About me.

Andrew M. Mwenda is the founding Managing Editor of The Independent, Uganda’s premier current affairs newsmagazine. One of Foreign Policy magazine 's top 100 Global Thinkers, TED Speaker and Foreign aid Critic

Monday, February 26, 2018

The problem with Africa

The problem with Africa: If our countries remain poor, it’s because its leaders and elites are too kind to their people to force transformation

Last week, President Yoweri Museveni tweeted a picture of himself pushing a bicycle in some village “promoting” an irrigation scheme. It was a masterstroke in the politics of dealing with peasants whose support he desires. The problem was the medium of broadcasting his initiative – Twitter.
The Uganda social media crowd dislike Museveni. Being educated and urban, they see agriculture as a reflection of backwardness. I agree. No country where most people depend on agriculture for a livelihood is rich. Trying to help peasants become better at what they do may be good politics and even improve their lot but it cannot transform them. The future prosperity of Africa will depend on ending the peasantry.

Ending peasantry has historically been accompanied by brutality, as I will demonstrate later in this article. African leaders, including Museveni, have been accused of being brutal towards their citizens. This, it has been argued, explains Africa’s inability to transform from poverty to riches. Yet African leaders do not seem willing to employ the level of brutality that countries in Europe used to eradicate the peasantry.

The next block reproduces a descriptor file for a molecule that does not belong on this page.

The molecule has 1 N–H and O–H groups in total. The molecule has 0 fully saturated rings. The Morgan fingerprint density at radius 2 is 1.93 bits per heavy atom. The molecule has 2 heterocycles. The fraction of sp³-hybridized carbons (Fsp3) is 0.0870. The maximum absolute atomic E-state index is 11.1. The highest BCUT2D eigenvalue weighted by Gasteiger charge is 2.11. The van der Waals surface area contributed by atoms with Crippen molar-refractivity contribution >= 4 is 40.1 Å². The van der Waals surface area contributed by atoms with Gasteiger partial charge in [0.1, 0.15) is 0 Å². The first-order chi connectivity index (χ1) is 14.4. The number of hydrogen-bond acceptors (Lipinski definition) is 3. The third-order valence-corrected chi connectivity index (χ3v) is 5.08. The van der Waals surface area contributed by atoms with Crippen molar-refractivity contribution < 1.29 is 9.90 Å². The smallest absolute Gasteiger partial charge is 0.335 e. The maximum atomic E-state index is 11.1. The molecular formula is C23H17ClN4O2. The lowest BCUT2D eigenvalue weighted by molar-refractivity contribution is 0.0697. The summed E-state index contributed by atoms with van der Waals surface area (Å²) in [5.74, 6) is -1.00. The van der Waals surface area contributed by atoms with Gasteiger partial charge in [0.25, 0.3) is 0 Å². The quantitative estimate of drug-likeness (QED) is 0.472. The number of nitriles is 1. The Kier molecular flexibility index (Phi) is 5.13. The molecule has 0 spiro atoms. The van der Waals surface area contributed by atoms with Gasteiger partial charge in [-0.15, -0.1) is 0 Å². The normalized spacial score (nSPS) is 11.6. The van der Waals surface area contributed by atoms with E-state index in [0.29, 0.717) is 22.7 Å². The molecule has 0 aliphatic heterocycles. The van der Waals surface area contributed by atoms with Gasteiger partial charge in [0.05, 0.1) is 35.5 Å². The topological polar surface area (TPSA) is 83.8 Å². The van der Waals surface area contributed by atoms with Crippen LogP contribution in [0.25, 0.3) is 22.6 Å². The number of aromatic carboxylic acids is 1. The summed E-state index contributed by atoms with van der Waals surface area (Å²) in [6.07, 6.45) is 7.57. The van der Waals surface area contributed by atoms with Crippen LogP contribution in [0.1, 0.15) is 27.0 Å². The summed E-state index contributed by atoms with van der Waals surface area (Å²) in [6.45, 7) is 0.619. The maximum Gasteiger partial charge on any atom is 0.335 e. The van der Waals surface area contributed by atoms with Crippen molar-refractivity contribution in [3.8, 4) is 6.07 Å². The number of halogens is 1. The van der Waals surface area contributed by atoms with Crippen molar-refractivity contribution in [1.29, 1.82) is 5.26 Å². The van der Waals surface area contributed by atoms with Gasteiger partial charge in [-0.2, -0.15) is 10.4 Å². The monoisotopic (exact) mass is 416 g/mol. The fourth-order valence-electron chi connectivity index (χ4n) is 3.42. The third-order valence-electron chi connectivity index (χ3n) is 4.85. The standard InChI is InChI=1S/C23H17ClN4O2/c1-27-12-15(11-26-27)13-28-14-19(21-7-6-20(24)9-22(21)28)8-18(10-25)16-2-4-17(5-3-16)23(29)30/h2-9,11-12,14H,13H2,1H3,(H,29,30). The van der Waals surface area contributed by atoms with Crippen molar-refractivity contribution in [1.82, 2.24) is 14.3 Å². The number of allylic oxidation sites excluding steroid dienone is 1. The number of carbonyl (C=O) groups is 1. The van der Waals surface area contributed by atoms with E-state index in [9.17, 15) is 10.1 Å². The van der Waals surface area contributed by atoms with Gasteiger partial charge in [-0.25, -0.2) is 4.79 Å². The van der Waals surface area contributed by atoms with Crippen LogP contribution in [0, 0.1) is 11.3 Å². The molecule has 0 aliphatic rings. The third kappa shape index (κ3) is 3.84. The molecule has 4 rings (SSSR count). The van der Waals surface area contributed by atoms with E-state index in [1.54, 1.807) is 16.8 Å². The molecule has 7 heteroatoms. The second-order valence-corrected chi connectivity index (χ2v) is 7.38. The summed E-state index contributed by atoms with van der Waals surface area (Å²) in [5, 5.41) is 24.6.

For many years I believed it is the brutality and greed of African leaders that kept our people in poverty.

Today I want to stand this argument on its head and argue that Africa is poor because its leaders (and elites broadly) are too kind to their people. This is because they have not broken free from primordial values of the peasants in villages from which the vast majority of them come. So they lack autonomy in the formulation of their values and decision-making processes.

This change of mind came from years of introspection and reflection. It was inspired by my love of philosophy, which has led me to read history voraciously. I took my lesson from Lord Bolingbroke via Will Durant that “philosophy is history teaching by example.” But most critically, it was inspired by Socrates who taught that “philosophy begins when one learns to doubt, especially to doubt one’s strongly held beliefs, dogmas, and axioms.”

When reading the history the Western world, especially the United Kingdom and United States, I get appalled by the violence and brutality ordinary people had to suffer for capitalist transformation to occur. Even a casual reading of novels by Charles Dickens on the UK and John Steinbeck on the U.S. is enough to horrify anyone about the tragic effects of this transition.

In the UK, masses of people were displaced through wholesale land-grabbing called the “Enclosure Movement.” The aim was to open up these lands for commercial agriculture; to rear sheep – because wool had become very profitable. What followed? Deprived of his right to use common land, the peasant could not maintain himself as a farmer. And since there weren’t factories to employ him, he became an agricultural worker – reunited to the same land through the agency and initiative of capital – or became a beggar, a robber, often a pauper.

The English parliament, terrified by paupers, passed laws tying them in designated workhouses which one clergyman called “Houses of Terror”. Those found wondering (often looking for work) were declared vagabonds and would be whipped, branded, and mutilated. That is how the UK created an industrial working class out of the peasantry. The government and elites of UK were not “kind to their people” as many British citizens and African elites reading re-written British history have come to believe.

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